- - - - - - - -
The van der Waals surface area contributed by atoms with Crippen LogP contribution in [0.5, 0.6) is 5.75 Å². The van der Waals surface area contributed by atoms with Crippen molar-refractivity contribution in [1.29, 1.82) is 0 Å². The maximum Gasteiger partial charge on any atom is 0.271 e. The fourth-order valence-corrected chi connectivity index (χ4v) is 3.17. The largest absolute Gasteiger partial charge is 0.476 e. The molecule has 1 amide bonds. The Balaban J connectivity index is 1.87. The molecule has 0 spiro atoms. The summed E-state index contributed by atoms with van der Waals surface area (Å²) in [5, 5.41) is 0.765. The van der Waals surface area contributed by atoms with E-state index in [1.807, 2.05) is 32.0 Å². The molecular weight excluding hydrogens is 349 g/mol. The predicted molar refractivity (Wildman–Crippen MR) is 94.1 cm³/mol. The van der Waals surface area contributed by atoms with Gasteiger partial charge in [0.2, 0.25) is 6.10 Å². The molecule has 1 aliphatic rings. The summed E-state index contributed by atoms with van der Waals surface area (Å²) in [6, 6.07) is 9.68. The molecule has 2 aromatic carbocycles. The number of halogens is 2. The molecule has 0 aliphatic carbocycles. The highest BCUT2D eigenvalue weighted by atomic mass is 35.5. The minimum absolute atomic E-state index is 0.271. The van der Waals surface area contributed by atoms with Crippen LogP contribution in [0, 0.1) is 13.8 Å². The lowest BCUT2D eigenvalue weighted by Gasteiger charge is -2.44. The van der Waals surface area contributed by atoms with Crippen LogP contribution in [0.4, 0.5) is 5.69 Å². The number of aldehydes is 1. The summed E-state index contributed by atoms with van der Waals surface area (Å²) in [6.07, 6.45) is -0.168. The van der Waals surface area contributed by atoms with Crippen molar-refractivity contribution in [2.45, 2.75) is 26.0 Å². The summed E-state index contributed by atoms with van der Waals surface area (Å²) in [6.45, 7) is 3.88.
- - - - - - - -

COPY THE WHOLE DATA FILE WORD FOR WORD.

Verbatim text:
The van der Waals surface area contributed by atoms with Crippen LogP contribution in [0.5, 0.6) is 5.75 Å². The van der Waals surface area contributed by atoms with Crippen molar-refractivity contribution in [1.29, 1.82) is 0 Å². The maximum Gasteiger partial charge on any atom is 0.271 e. The fourth-order valence-corrected chi connectivity index (χ4v) is 3.17. The largest absolute Gasteiger partial charge is 0.476 e. The molecule has 1 amide bonds. The Balaban J connectivity index is 1.87. The molecule has 0 spiro atoms. The summed E-state index contributed by atoms with van der Waals surface area (Å²) in [5, 5.41) is 0.765. The van der Waals surface area contributed by atoms with E-state index in [1.807, 2.05) is 32.0 Å². The molecular weight excluding hydrogens is 349 g/mol. The predicted molar refractivity (Wildman–Crippen MR) is 94.1 cm³/mol. The van der Waals surface area contributed by atoms with Gasteiger partial charge in [0.2, 0.25) is 6.10 Å². The molecule has 1 aliphatic rings. The summed E-state index contributed by atoms with van der Waals surface area (Å²) in [6, 6.07) is 9.68. The molecule has 2 aromatic carbocycles. The number of halogens is 2. The molecule has 0 aliphatic carbocycles. The highest BCUT2D eigenvalue weighted by atomic mass is 35.5. The minimum absolute atomic E-state index is 0.271. The van der Waals surface area contributed by atoms with Crippen LogP contribution in [0, 0.1) is 13.8 Å². The lowest BCUT2D eigenvalue weighted by Gasteiger charge is -2.44. The van der Waals surface area contributed by atoms with Crippen LogP contribution in [0.4, 0.5) is 5.69 Å². The number of aldehydes is 1. The summed E-state index contributed by atoms with van der Waals surface area (Å²) in [6.07, 6.45) is -0.168. The van der Waals surface area contributed by atoms with Crippen molar-refractivity contribution in [2.45, 2.75) is 26.0 Å². The summed E-state index contributed by atoms with van der Waals surface area (Å²) in [6.45, 7) is 3.88.